Historic downtown in Prescott, Arizona
Historic downtown in Prescott, Arizona, via randy andy / Shutterstock.com

Surrounded by the tower-high ponderosa pines of central Arizona, Prescott beckons travelers with all sorts of historic charms. One can take the Prescott Heritage Trail and History Hunt Adventure for an immersive experience throughout the town. The Sharlot Hall Museum, for example, entreats visitors with exhibits and artifacts portraying the pioneering heritage of the town. Meanwhile, the Museum of Indigenous People is dedicated to the preservation of the Native American peoples in Arizona. Old-fashioned saloons, bars, and live music venues flank the well-preserved thoroughfare of Whiskey Row. On the 4th of July, aside from Independence Day, you can enjoy Prescott’s annual cowboy tournament, the World’s Oldest Rodeo. For places to stay, look to Prescott Pines Inn or Hotel Vendome as two of many lodgings to lounge at.


Downtown Bisbee located in the Mule Mountains, Arizona
Downtown Bisbee located in the Mule Mountains, Arizona, via Nick Fox / Shutterstock.com

Camped out in the Mule Mountains near the US-Mexico border, and 25 minutes from Tombstone, the sequestered town of Bisbee was one of the wealthiest mining towns in Arizona. Both the Bisbee Mining & Historical Museum and the Bisbee Restoration Museum illustrate Bisbee’s copper-mining heritage, and, similar to Jerome, visitors can take a Queen Mine tour through the underground areas that gave the town the name “Queen of the Copper Camps.” Marvel at the man-made mining grounds at the Lavender Pit Mining Overlook. On March 9, the town welcomes the annual migratory return of the turkey vultures. As for accommodations, the Shady Dell and Bisbee Grand Hotel are well-preserved Victorian structures that will service your daily necessities.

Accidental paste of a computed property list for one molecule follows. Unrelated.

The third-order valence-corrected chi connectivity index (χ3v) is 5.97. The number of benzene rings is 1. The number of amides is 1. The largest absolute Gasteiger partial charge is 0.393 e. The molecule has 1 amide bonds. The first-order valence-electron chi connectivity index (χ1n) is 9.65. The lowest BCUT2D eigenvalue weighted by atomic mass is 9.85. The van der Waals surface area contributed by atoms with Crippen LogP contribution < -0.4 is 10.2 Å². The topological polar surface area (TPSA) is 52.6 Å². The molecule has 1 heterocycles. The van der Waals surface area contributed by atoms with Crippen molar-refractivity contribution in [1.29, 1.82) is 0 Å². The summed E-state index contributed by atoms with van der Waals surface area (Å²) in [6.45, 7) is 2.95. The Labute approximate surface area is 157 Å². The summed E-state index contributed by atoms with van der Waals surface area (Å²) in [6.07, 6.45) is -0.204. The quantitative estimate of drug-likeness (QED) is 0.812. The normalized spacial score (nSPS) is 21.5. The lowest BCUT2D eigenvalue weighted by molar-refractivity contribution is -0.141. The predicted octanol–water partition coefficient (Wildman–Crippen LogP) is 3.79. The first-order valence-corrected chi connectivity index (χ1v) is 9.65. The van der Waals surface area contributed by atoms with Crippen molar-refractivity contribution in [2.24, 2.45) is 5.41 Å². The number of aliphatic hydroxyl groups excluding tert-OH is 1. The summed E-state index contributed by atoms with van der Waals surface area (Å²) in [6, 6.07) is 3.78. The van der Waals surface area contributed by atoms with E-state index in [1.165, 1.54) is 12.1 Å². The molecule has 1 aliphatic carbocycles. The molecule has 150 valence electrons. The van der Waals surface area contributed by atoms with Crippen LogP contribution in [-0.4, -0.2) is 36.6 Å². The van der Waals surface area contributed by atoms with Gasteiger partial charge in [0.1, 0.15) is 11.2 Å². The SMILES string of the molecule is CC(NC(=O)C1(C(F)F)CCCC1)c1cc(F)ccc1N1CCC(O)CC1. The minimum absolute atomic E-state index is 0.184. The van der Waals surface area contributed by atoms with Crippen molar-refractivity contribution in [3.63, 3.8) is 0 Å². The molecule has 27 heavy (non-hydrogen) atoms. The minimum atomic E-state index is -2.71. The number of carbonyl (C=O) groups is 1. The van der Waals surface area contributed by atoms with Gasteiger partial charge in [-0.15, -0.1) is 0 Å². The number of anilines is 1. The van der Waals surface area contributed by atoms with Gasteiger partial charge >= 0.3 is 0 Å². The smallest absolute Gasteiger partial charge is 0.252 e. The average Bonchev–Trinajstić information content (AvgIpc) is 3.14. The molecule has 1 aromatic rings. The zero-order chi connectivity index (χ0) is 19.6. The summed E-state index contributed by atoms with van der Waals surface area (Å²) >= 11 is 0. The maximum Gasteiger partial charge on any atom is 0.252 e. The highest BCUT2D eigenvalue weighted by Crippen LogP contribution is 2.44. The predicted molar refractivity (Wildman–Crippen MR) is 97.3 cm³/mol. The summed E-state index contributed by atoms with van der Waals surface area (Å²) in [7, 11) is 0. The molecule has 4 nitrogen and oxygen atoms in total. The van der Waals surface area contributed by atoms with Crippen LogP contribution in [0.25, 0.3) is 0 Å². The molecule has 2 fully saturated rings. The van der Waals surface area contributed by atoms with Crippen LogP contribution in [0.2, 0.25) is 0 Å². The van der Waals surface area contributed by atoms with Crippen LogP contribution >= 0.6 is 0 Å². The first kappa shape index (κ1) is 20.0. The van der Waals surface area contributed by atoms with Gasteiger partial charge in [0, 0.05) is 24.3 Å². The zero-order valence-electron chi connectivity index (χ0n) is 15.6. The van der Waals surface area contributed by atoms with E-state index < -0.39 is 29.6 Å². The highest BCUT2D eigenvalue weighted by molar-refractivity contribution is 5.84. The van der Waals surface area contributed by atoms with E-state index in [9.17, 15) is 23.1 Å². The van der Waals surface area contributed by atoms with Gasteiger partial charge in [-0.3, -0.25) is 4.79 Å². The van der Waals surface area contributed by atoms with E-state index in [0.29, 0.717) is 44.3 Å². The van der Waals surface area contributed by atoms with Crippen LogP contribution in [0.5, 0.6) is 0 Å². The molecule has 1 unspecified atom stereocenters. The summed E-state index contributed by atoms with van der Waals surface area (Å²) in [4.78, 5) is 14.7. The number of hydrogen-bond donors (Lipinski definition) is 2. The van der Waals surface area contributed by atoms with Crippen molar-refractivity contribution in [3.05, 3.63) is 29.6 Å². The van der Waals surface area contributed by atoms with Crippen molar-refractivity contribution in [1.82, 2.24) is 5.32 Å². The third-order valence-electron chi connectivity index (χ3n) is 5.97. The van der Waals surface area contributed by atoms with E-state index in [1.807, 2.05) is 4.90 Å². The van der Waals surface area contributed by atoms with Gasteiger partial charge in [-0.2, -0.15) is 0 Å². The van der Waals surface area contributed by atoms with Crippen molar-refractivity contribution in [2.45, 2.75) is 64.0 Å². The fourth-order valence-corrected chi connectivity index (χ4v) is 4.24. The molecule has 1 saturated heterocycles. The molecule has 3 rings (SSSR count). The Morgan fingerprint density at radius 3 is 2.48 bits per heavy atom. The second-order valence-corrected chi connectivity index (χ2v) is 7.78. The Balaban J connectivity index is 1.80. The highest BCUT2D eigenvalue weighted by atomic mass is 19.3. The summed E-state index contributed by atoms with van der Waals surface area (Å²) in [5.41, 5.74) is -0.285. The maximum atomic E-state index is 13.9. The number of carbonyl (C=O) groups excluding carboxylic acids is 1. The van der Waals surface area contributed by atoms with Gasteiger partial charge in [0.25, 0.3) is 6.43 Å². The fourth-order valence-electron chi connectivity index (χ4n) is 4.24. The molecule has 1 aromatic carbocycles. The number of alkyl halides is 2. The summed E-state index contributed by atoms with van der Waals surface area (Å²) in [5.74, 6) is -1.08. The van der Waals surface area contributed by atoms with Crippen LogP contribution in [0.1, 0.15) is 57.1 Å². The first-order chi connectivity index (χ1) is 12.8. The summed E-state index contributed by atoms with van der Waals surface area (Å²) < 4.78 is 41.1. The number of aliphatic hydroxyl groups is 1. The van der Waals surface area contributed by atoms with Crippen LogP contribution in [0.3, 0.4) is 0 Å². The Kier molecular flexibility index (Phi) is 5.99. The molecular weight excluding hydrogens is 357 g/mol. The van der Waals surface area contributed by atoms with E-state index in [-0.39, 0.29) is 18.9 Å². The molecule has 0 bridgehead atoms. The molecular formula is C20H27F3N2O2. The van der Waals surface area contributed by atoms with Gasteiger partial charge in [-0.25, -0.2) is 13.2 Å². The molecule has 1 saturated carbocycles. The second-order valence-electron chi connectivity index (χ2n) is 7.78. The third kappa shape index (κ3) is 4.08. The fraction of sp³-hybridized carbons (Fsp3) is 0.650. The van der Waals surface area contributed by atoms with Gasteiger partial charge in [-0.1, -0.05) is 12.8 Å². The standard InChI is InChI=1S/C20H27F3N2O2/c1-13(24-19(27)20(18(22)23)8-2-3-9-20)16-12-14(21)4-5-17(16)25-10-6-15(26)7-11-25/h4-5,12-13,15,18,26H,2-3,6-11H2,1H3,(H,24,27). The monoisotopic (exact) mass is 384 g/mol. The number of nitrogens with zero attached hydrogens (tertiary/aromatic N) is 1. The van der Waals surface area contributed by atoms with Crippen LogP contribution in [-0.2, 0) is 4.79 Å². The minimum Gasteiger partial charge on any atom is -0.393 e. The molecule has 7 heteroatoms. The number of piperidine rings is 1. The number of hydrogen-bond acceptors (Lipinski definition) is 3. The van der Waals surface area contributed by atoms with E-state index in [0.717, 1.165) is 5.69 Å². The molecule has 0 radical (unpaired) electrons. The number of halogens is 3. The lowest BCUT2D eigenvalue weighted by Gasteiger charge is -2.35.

Wild donkeys in Oatman, Arizona
Wild donkeys in Oatman, Arizona. Image credit Jon Chica via Shutterstock

Most ghost towns in Arizona are surprisingly alive with bustling tourists and lively tours of history. But in the solemn deserts of Arizona, the almost deserted town of Oatman embodies the quietude and lackadaisical character of a true ghost town. In its heyday of the early foundational 1900s, after the Apache and Mojave Native Americans left the territory, Oatman was one of the largest producers of gold in the state (over 10 million US dollars’ worth) due to its location in the Black Mountains. But the depletion of rich minerals soon left the town in disarray. Now people travel the historic Route 66 to this semi-abandoned town for the rustic architecture and the iconic burros—descendants of the early miners’ donkeys. Indeed, you will find more burros than actual human inhabitants in Oatman.